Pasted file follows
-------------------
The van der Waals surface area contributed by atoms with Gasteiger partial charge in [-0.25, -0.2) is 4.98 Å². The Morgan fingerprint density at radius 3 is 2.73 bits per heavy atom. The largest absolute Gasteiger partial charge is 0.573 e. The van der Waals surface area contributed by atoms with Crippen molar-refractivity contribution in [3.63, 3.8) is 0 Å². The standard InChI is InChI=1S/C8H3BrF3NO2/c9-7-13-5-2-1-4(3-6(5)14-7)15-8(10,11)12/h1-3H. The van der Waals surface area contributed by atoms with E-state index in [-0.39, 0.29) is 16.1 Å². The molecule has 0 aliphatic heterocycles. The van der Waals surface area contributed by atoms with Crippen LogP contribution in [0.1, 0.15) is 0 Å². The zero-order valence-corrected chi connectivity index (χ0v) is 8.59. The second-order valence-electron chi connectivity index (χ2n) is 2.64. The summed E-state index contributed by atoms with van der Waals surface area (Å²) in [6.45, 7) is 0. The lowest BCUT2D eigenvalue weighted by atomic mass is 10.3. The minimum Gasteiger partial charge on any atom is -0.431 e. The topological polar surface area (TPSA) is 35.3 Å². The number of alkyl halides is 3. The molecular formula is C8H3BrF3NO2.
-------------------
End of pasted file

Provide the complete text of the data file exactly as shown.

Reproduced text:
The van der Waals surface area contributed by atoms with Gasteiger partial charge in [-0.25, -0.2) is 4.98 Å². The Morgan fingerprint density at radius 3 is 2.73 bits per heavy atom. The largest absolute Gasteiger partial charge is 0.573 e. The van der Waals surface area contributed by atoms with Crippen molar-refractivity contribution in [3.63, 3.8) is 0 Å². The standard InChI is InChI=1S/C8H3BrF3NO2/c9-7-13-5-2-1-4(3-6(5)14-7)15-8(10,11)12/h1-3H. The van der Waals surface area contributed by atoms with E-state index in [-0.39, 0.29) is 16.1 Å². The molecule has 0 aliphatic heterocycles. The van der Waals surface area contributed by atoms with Crippen LogP contribution in [0.1, 0.15) is 0 Å². The zero-order valence-corrected chi connectivity index (χ0v) is 8.59. The second-order valence-electron chi connectivity index (χ2n) is 2.64. The summed E-state index contributed by atoms with van der Waals surface area (Å²) in [6.45, 7) is 0. The lowest BCUT2D eigenvalue weighted by atomic mass is 10.3. The minimum Gasteiger partial charge on any atom is -0.431 e. The topological polar surface area (TPSA) is 35.3 Å². The number of alkyl halides is 3. The molecular formula is C8H3BrF3NO2.